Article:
The Government believe that for too long now strikes have been used as a weapon of first rather than of last resort. We believe it right that unions should face up to their responsibility to provide strike pay when their members strike. Non-union members, too, if they go on strike, must be ready to provide towards the upkeep of their families. The changes made in the clause to the financial support available to the families of strikers are overdue and are designed to make the unions accept their responsibility.

I recognise that this will be regarded as a tough Bill, but it is one that is designed to help us in a very tough economic situation. I should like to assure the House that in making these proposals in the Bill my right honourable friend the Secretary of State for Social Services looked very carefully at the whole social security budget, and he believes¤and I agree¤that the savings that he is making are fair. However, despite the savings that the Government are proposing to make, the up-rating in social security benefits from November will cost more than £ 3 billion extra in a full year. I believe that savings made now will contribute towards the national recovery that we are all seeking, and which will in turn ensure that we will continue to be able to pay for the benefits which will be needed in the future. My Lords, I beg to move.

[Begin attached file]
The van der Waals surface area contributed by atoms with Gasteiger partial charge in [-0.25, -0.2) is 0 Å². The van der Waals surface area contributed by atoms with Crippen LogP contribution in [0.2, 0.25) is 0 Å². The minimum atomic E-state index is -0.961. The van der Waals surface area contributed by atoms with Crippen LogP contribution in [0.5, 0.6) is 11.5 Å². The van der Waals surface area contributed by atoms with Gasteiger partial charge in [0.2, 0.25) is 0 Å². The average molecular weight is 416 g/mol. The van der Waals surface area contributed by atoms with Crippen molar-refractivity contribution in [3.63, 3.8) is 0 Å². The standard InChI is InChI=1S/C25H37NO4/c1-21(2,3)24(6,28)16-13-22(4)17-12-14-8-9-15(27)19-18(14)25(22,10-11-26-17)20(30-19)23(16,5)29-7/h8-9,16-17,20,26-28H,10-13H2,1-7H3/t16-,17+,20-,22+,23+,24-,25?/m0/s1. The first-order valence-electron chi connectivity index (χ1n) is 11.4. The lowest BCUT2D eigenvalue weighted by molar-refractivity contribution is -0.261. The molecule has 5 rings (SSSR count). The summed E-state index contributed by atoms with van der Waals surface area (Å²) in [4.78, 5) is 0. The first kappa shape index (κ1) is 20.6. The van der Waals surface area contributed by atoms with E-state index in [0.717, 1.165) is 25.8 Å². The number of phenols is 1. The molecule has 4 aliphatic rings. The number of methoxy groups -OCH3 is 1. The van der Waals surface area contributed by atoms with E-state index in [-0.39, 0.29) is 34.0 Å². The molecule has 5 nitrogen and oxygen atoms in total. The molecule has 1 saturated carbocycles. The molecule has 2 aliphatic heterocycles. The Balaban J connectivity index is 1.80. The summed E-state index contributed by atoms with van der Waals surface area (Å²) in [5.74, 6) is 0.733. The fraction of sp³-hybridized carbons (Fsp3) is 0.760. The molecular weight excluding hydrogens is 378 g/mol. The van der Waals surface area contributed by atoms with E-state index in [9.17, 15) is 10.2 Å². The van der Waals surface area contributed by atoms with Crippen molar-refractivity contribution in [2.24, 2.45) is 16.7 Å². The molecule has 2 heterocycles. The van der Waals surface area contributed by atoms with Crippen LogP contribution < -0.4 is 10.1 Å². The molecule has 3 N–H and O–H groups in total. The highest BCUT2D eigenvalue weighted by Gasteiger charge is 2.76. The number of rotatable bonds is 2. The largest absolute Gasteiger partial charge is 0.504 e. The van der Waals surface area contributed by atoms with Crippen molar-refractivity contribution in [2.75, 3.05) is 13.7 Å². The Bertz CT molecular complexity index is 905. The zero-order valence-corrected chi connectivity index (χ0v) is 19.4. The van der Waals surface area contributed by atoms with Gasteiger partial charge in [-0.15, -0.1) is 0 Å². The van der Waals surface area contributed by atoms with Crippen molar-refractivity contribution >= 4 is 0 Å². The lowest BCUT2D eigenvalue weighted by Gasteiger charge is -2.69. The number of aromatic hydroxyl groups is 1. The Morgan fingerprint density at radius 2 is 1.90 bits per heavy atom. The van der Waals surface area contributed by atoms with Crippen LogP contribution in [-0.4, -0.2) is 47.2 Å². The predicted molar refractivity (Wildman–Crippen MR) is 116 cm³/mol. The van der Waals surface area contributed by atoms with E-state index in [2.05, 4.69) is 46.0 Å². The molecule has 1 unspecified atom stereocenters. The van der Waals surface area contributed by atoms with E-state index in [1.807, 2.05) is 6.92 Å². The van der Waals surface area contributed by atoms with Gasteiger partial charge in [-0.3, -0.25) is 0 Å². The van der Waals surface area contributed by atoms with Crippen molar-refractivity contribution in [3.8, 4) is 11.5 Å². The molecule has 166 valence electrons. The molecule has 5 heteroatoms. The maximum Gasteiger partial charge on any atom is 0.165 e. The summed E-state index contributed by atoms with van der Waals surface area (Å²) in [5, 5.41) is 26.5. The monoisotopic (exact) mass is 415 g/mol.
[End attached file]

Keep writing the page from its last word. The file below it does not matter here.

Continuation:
Moved, That the Bill be now read 2a.¤(Baroness Young.)

3.20 p.m.


My Lords, some 10 minutes or so ago it was my intention not to speak at any great length in this debate. One appreciates the fact that at Second Reading one can merely set out one's views. If one wants to deal in detail with the Bill and its various clauses, one can do that only at the Committee stage, and so this afternoon it is not my intention to go very deeply into each of the clauses nor to say in detail what we on this side of the House feel about them.

It is perfectly true that this is a little Bill, but if your Lordships look at it in detail I think you will agree that it would not be unfair of me to say that it is a very nasty Bill. In this regard one need look only at the Long Title of the Bill: to amend the law relating to social security for the purpose of reducing or abolishing certain benefits and of relaxing or abolishing certain duties to increase sums ". We have been told by the noble Baroness that the sole purpose of the Bill is to save money; to save £ 270 million in 1981–82, and £ 480 million in the following year, 1982–83.

During the Committee stage of the first Social Security Bill in another place there was no suggestion that the Government were considering a fundamental change in their policy in respect of social security, and I ask the noble Baroness why, after the first Social Security Bill had been before Members of another place, did it suddenly become necessary immediately afterwards to introduce a No. 2 Bill?